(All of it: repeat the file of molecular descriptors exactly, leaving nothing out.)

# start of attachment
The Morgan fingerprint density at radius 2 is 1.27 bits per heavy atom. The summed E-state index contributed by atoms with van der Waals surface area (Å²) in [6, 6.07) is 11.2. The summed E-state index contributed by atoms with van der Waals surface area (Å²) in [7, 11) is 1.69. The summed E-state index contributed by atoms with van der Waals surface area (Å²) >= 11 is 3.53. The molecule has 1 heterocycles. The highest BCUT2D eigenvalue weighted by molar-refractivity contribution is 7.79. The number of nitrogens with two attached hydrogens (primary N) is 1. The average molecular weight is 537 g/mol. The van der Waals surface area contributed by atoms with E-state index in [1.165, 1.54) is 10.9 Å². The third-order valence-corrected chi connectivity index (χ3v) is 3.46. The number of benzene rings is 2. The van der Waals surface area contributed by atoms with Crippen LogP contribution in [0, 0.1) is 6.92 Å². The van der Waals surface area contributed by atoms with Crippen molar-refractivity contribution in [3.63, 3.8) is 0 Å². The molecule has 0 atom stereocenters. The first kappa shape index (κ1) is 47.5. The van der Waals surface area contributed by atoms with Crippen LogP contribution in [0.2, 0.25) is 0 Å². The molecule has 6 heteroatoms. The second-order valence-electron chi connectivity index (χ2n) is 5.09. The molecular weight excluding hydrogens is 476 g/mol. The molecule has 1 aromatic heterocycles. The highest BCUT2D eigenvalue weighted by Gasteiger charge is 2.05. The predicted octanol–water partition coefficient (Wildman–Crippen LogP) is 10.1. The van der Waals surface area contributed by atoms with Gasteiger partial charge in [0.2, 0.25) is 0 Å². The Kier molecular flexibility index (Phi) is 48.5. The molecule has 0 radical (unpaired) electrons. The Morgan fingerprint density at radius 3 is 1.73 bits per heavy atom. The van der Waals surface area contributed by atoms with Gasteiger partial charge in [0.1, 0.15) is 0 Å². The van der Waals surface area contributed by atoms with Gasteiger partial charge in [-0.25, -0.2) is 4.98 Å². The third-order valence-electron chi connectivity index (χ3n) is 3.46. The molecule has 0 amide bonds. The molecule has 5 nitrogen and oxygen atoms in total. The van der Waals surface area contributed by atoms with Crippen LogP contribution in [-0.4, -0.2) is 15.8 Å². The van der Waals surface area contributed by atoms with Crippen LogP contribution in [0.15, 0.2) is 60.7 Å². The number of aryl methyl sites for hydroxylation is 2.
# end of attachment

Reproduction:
The Morgan fingerprint density at radius 2 is 1.27 bits per heavy atom. The summed E-state index contributed by atoms with van der Waals surface area (Å²) in [6, 6.07) is 11.2. The summed E-state index contributed by atoms with van der Waals surface area (Å²) in [7, 11) is 1.69. The summed E-state index contributed by atoms with van der Waals surface area (Å²) >= 11 is 3.53. The molecule has 1 heterocycles. The highest BCUT2D eigenvalue weighted by molar-refractivity contribution is 7.79. The number of nitrogens with two attached hydrogens (primary N) is 1. The average molecular weight is 537 g/mol. The van der Waals surface area contributed by atoms with E-state index in [1.165, 1.54) is 10.9 Å². The third-order valence-corrected chi connectivity index (χ3v) is 3.46. The number of benzene rings is 2. The van der Waals surface area contributed by atoms with Crippen LogP contribution in [0, 0.1) is 6.92 Å². The van der Waals surface area contributed by atoms with Crippen molar-refractivity contribution in [3.63, 3.8) is 0 Å². The molecule has 0 atom stereocenters. The first kappa shape index (κ1) is 47.5. The van der Waals surface area contributed by atoms with Crippen LogP contribution in [0.2, 0.25) is 0 Å². The molecule has 6 heteroatoms. The second-order valence-electron chi connectivity index (χ2n) is 5.09. The molecular weight excluding hydrogens is 476 g/mol. The molecule has 1 aromatic heterocycles. The highest BCUT2D eigenvalue weighted by Gasteiger charge is 2.05. The predicted octanol–water partition coefficient (Wildman–Crippen LogP) is 10.1. The van der Waals surface area contributed by atoms with Gasteiger partial charge in [0.2, 0.25) is 0 Å². The Kier molecular flexibility index (Phi) is 48.5. The molecule has 0 radical (unpaired) electrons. The Morgan fingerprint density at radius 3 is 1.73 bits per heavy atom. The van der Waals surface area contributed by atoms with Gasteiger partial charge in [0.1, 0.15) is 0 Å². The van der Waals surface area contributed by atoms with Gasteiger partial charge in [-0.25, -0.2) is 4.98 Å². The third-order valence-electron chi connectivity index (χ3n) is 3.46. The molecule has 0 amide bonds. The molecule has 5 nitrogen and oxygen atoms in total. The van der Waals surface area contributed by atoms with Crippen LogP contribution in [-0.4, -0.2) is 15.8 Å². The van der Waals surface area contributed by atoms with Crippen LogP contribution in [0.15, 0.2) is 60.7 Å². The number of aryl methyl sites for hydroxylation is 2.